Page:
Oh Crap. My Parents Joined Facebook.
There’s no buzzkill quite like getting a friend request on Facebook from Mommy and Daddy dearest. Not to mention the philosophical quandaries that result: Do I accept? If I accept, do they go on limited profile? If they’re on limited profile, what do they get to see? Will they bug me and my friends? For many, the easier solution is just to bail on Facebook entirely.
Across the country, Facebook users are contemplating similar questions when they log onto their accounts. More and more moms and dads are signing onto Facebook to keep up with their offspring. Not only are they friending (or attempting to friend) their sons and daughters, they’re friending their sons’ and daughters’ friends.
Some, like Matt, take the requests in stride. He ultimately friended his dad. Others are less sanguine, voicing their dismay via online groups that decry parental intrusion and offer tips on how to screen out mom and dad. (“Just go onto their computers and delete their accounts.” “Just don’t add them as a friend or any1 that is a co-worker with ur parents duh.”) Even parenting experts are getting involved, offering their own tips on proper Facebook etiquette.
In September 2005, Facebook opened its doors to high-schoolers, then in September 2006, to all comers — and coming they are.
That month, about 75,000 active users on the site were 35 or older, accounting for fewer than 1% of all active users, according to data provided by Facebook. By August 2007, the number shot up 4,700% to 3.6 million active users 35 and older. That accounts for about 9% of active users.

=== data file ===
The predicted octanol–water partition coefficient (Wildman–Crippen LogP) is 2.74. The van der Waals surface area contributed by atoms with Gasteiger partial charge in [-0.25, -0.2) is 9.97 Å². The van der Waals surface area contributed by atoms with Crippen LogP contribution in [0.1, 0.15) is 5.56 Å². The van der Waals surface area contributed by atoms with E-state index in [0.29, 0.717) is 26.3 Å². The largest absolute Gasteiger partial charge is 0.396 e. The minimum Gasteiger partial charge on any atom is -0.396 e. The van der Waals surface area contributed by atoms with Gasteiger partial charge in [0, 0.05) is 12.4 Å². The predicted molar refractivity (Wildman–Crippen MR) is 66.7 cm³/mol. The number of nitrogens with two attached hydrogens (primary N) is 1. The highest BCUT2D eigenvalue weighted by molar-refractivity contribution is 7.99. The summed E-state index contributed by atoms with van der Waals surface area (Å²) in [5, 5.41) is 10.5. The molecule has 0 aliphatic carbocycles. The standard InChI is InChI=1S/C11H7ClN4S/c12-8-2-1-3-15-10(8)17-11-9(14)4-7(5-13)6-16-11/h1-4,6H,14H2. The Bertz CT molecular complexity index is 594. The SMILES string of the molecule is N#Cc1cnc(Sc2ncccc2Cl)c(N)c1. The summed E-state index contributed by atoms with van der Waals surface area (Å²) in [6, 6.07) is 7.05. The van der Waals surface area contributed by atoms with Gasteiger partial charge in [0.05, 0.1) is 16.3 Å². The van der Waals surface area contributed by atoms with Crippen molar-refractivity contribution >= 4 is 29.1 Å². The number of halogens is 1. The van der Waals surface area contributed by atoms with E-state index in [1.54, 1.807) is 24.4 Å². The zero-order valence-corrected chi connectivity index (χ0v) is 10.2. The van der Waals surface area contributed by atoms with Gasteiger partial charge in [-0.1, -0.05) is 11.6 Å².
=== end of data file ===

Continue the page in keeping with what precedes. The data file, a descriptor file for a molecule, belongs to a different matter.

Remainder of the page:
Living in the world without the usual social barriers between generations is causing a little discomfort for some and downright angst for others.
“Think about what it would be like if your mom or dad enrolled in your high school class,” says Steve Jones, communications professor at the University of Illinois, Chicago. “They don’t belong there. That’s the same feeling (children) have: ‘This is ours. This belongs to me. This is not for parents.’ ”
The generation that grew up with the Internet has “this sense of ‘This is not something you’ll ever get. You won’t understand what we’re doing. You’re going to ruin it. We’ll never be ourselves if there is an adult around here.’ “
At Facebook.com, I eyed the home page (“Everyone can join”) with suspicion. I doubted Facebook’s sincerity. What could a site created by a student who was born three years after I started mispronouncing “Henri Cartier-Bresson” want with me?
Realizing that these were cynical, mocking thoughts cheered me — I felt edgier already — and gave me the courage to join.
After I got my Profile page, the first thing I did was to search for other members — my daughter and her friends — to ask them to be my friends.
Shockingly, quite a few of them — the friends, not the daughter — accepted my invitation and gave me access to their Profiles, including their interests, hobbies, school affiliations and in some cases, physical whereabouts.
Pretty soon, Facebook and I really opened up. I needed it constantly. I started to check the site as much as my e-mail. I shared my cell phone, address, gory details about my incompetence in the kitchen and every photo in which I don’t look supremely unattractive (my friends’ appearances notwithstanding). Browsing my friends’ profiles became a habit. Facebook is my drug. My hub. My swirling vortex of social chaos. It lets me stay in touch on my own time, on my own terms. I sail its pristine blue and white pages with the wind at my back and a clear view of my social landscape. What was life before Facebook? Did I ever actually keep a real live photo album? Call friends at home — on land lines? Send letters?
Forget e-mail and the Internet. Without Facebook, I’d feel … shipwrecked.